July 7, 2014

Summer camp, Day 7

Well, here we are. Day 6 has turned into Day 7, and I’m still at just 33 words. It turns out there are rather a lot of other things I’d like to write about at the moment other than my novel.

Like how much that episode of Endeavour freaked me out, for one -- or how I was comforted, saddened and sobered, all at once, by the words of Indra K. Nooyi, CEO of Pepsico, as she spoke of women trying to have it all. Or the crazy nocturnal birds outside my window right now, at nearly 1 a.m., tweeting softly away.

July 6, 2014

On writing for summer camp

Well, here I sit, ready to catch up on my word counts for Camp NaNoWriMo -- and since it’s the 6th of July, and I’ve written hardly anything, I now have three thousand words to write.

Three. Thousand. Words. That’s like a college essay. You should need to have done some research, or have an outline, or a vague sense of something you want to argue for, for that much wordage. Let’s say I can type 60 words a minute -- which I can, though that’s more of if I’m typing up notes, not really when I’m writing from scratch -- that would be …. hmmmmmmm … 60 times 60 is 3,600. So that an hour if I’m speed writing. OK, maybe this isn’t so bad. And really, I have written 33 words already, from those few moments Friday when I managed to put ass to chair, as the saying goes -- so I really only need to write 2,967 words of my novel today.

In short, this is how my now-annual project to write just 500 words a day -- a measly 500 words a day, about 15,000 words for the entire month -- becomes untenable. There’s always an excuse. On July 1, we had a friend staying over. On July 2, I was happily exhausted and looking forward to devoting more time on July 3, my first day of the weekend, to the exercise. July 4: Holiday! No writing. Except for a few words here and there. (Even though we went nowhere, did nothing.) July 5: Went somewhere! Did something! And a tablet and keyboard are harder to lug around than a book for downtime. Besides, who can really write in 2-minute increments anyway, what with all the interruptions that take place while thousands of San Franciscans try to find their seats for an evening of free opera in the chilly, waterfront ballpark? No one, that’s who. Thus went my first five days of writing.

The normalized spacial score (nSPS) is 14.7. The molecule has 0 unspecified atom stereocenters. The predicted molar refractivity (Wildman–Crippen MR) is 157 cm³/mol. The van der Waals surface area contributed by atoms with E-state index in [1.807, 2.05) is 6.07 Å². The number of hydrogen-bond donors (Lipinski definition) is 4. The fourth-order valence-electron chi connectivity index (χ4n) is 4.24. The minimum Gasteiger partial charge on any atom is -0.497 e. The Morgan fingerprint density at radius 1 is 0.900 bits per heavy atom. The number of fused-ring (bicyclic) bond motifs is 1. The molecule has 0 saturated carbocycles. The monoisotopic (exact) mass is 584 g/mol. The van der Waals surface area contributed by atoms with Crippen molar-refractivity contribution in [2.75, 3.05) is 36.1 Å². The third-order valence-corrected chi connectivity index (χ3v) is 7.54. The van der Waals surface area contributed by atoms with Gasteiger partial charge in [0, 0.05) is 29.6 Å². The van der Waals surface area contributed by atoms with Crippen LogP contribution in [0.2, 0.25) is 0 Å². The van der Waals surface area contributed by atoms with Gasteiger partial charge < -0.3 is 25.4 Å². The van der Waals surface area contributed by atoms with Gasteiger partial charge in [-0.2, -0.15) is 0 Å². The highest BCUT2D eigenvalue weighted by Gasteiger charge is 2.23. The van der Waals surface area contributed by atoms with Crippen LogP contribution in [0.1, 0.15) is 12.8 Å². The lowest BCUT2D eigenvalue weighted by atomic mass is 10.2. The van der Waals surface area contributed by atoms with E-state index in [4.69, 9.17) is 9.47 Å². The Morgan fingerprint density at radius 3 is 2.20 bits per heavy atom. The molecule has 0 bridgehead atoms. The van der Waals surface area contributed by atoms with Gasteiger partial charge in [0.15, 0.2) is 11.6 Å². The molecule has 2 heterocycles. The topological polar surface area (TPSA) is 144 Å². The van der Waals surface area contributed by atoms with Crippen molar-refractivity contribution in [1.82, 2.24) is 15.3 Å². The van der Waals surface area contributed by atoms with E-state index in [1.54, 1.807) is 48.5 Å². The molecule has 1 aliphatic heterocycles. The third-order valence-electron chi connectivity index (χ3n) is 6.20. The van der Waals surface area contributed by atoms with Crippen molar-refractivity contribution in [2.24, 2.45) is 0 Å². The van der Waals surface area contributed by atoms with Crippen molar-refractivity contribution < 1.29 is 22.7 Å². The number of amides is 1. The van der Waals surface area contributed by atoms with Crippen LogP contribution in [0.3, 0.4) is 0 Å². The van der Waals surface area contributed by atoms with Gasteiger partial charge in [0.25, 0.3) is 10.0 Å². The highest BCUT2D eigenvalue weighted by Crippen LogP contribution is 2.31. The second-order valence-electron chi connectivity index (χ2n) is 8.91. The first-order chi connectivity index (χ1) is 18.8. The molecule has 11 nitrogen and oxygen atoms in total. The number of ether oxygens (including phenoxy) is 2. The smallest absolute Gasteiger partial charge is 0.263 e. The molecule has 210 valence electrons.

But here’s the deal: It’s Day 6, and I’m starting. For real. And thus, by Day 16, when I start my personal essay writing class (hooray!), I’ll be all in the groove, ready to devote time to being in this chair and to bettering my skills. Plus, Camp NaNoWriMo, with its adjustable word counts and fun prompts, is a pretty cool program.